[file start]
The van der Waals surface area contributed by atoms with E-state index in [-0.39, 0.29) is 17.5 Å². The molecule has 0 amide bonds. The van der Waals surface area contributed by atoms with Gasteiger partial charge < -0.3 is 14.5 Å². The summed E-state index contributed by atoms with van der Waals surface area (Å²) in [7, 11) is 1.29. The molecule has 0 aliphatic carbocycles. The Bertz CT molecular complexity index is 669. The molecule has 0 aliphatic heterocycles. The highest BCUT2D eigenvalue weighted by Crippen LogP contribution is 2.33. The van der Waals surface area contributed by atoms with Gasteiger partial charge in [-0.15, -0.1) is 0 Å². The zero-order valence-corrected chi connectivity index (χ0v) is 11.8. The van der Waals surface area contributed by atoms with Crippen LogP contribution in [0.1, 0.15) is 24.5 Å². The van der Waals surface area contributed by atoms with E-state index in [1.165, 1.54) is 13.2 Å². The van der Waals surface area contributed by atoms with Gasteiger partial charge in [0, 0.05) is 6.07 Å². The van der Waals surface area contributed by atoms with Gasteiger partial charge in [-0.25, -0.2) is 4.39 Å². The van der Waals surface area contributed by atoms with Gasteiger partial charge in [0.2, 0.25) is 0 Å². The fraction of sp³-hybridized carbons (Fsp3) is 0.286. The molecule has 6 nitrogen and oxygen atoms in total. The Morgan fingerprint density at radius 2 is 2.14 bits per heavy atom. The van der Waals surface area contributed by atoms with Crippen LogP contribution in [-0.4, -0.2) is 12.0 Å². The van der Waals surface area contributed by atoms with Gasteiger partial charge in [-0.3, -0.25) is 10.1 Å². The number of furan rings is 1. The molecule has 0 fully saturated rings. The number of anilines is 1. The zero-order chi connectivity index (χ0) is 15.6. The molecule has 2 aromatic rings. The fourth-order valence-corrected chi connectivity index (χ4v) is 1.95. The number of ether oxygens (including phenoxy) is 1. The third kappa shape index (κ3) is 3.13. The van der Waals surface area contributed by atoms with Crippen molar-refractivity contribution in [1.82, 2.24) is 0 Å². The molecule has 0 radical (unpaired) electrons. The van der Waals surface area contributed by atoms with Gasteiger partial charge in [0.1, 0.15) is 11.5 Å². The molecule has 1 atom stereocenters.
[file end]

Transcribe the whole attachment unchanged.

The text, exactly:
The van der Waals surface area contributed by atoms with E-state index in [-0.39, 0.29) is 17.5 Å². The molecule has 0 amide bonds. The van der Waals surface area contributed by atoms with Gasteiger partial charge < -0.3 is 14.5 Å². The summed E-state index contributed by atoms with van der Waals surface area (Å²) in [7, 11) is 1.29. The molecule has 0 aliphatic carbocycles. The Bertz CT molecular complexity index is 669. The molecule has 0 aliphatic heterocycles. The highest BCUT2D eigenvalue weighted by Crippen LogP contribution is 2.33. The van der Waals surface area contributed by atoms with Gasteiger partial charge in [-0.15, -0.1) is 0 Å². The zero-order valence-corrected chi connectivity index (χ0v) is 11.8. The van der Waals surface area contributed by atoms with Crippen LogP contribution in [0.1, 0.15) is 24.5 Å². The van der Waals surface area contributed by atoms with E-state index in [1.165, 1.54) is 13.2 Å². The van der Waals surface area contributed by atoms with Gasteiger partial charge in [0, 0.05) is 6.07 Å². The van der Waals surface area contributed by atoms with Gasteiger partial charge in [-0.25, -0.2) is 4.39 Å². The van der Waals surface area contributed by atoms with Gasteiger partial charge in [0.2, 0.25) is 0 Å². The fraction of sp³-hybridized carbons (Fsp3) is 0.286. The molecule has 6 nitrogen and oxygen atoms in total. The Morgan fingerprint density at radius 2 is 2.14 bits per heavy atom. The van der Waals surface area contributed by atoms with Crippen LogP contribution in [-0.4, -0.2) is 12.0 Å². The van der Waals surface area contributed by atoms with Gasteiger partial charge in [-0.3, -0.25) is 10.1 Å². The number of furan rings is 1. The molecule has 0 fully saturated rings. The number of anilines is 1. The zero-order chi connectivity index (χ0) is 15.6. The molecule has 2 aromatic rings. The fourth-order valence-corrected chi connectivity index (χ4v) is 1.95. The number of ether oxygens (including phenoxy) is 1. The third kappa shape index (κ3) is 3.13. The van der Waals surface area contributed by atoms with Crippen molar-refractivity contribution in [1.82, 2.24) is 0 Å². The molecule has 0 radical (unpaired) electrons. The van der Waals surface area contributed by atoms with Gasteiger partial charge in [0.1, 0.15) is 11.5 Å². The molecule has 1 atom stereocenters.